Twelve Minutes was one of the more unusual games announced at the recent E3. An adventure thriller taking place practically in one place and a twelve-minute time loop straight out of Groundhog Day or All You Need is Kill is definitely not an idea often used in games. But did the original concept translate into a good title? First reviews of 12 Minutes brought the answer.
- McAvoy, Ridley and Dafoe on the Unique Indie Game 12 Minutes
Twelve Minutes - selected review scores:
- Attack of the Fanboy - 4.5/5
- GamesRadar - 4.5/5
- GameSpot - 9/10
- WorthPlaying - 9/10
- EGM - 8/10
- Game Informer - 8/10
- IGN - 8/10
- Screen Rant - 4/5
- Shacknews - 8/10
- Everyeye.it - 7/10
- We Got This Cover - 3.5/5
- Windows Central - 3,5/5
- Telegraph - 3/5
- PC Gamer - 53/100
As you can see, the answer of reviewers is not completely unambiguous, although after all's been said and done Twelve Minutes was received very positively. Even the least favourable text, by PC Gamer, gave it 53/100, and the vast majority of journalists gave notes from 7/10 upwards. What's more, even authors who strongly criticized Twelve Minutes clearly appreciated some elements of the game. I'm mainly talking about the cast of actors, i.e. James McAvoy, Daisy Ridley and Willem Dafoe, who perfectly played the three main characters of the drama. There are also no complaints about the storyline, which is the most important element in this type of game. The visuals were also praised, as they are simplistic but reinforce the feeling of isolation and being trapped in an endless cycle.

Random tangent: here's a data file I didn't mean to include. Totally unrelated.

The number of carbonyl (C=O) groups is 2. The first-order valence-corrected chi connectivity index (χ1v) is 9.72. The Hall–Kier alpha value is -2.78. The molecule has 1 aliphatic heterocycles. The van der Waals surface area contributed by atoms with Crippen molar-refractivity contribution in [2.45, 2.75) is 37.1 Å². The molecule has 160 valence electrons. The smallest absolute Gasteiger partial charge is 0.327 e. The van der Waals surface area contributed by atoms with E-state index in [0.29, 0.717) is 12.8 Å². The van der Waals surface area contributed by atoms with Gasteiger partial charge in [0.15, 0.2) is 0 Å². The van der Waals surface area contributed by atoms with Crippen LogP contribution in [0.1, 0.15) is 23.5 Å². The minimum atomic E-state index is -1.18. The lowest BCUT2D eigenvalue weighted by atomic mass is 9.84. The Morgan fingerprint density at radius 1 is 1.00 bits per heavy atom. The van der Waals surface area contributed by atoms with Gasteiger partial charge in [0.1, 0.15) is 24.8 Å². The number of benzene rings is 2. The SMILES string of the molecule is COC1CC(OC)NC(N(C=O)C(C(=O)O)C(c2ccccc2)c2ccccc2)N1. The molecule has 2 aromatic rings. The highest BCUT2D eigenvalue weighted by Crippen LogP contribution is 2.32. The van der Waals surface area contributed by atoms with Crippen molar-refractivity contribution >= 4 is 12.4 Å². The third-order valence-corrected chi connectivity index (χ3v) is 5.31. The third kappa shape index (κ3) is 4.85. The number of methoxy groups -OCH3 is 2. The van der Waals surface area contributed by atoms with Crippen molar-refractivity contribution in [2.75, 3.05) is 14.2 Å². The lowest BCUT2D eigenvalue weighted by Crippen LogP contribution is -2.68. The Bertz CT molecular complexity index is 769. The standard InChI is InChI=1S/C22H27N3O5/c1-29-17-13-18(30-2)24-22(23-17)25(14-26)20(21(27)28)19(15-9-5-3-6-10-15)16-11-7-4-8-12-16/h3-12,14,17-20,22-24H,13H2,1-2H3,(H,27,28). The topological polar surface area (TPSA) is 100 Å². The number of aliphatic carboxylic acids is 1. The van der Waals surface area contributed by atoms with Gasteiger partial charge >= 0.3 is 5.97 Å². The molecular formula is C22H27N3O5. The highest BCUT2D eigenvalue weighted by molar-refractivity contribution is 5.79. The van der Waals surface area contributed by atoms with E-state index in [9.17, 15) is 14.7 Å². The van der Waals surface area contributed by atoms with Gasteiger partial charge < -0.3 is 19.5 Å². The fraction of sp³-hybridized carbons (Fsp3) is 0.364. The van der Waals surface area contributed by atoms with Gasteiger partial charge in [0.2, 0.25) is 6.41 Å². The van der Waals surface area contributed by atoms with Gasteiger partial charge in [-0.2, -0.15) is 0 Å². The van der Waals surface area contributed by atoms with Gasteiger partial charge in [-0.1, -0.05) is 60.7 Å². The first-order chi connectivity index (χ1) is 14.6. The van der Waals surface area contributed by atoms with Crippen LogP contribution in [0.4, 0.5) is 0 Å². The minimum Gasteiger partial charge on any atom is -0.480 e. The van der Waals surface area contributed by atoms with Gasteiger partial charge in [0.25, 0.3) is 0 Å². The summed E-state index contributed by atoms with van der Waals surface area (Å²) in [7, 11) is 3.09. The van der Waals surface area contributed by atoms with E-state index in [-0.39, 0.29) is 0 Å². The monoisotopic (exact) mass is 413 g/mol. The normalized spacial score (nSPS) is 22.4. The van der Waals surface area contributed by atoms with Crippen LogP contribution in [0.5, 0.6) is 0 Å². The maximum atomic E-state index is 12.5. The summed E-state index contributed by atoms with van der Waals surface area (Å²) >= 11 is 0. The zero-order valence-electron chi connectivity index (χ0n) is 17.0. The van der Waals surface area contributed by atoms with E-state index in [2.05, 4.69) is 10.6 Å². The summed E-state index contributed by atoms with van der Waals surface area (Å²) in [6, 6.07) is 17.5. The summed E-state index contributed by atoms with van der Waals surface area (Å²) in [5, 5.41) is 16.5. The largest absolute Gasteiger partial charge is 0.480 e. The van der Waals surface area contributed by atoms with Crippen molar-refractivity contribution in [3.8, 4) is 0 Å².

Less unanimously appraised was the gameplay, which is basically a classic point-and-click adventure. Most reviewers appreciated the multitude of possible combinations of items, with the help of which we gradually uncover the mysteries of Twelve Minutes. This requires making a lot of mistakes and learning from them, which can cause frustration, especially since the successive 12-minute cycles are very repetitive (the game doesn't grace us with new dialogues too often if we don't make progress). And we'll make a lot of progress on each playthrough - reviewers needed between 5 and 9 hours to complete 12 minutes.
Some critics have pointed out much some less subjective flaws. Some texts mention not so good controls, visual and other issues (PC Gamer's journalist had the misfortune to experience a crash and losing his save file) and average optimization. Moreover, even in positive reviews, the authors admit that the game could still give more freedom in terms of ways to progress.
In the end, Twelve Minutes is an interesting and at least successful title, but it's not a game for everyone. It requires a lot of patience to play, but in return gamers are rewarded with an interesting story and an experience not found in most games. Whether it's a title for you, you'll be able to find out tomorrow. Twelve Minutes will launch on August 19 on PC, Xbox One and Xbox Series X/S. The game will be immediately available as part of the Xbox Game Pass service.
- Twelve Minutes - official website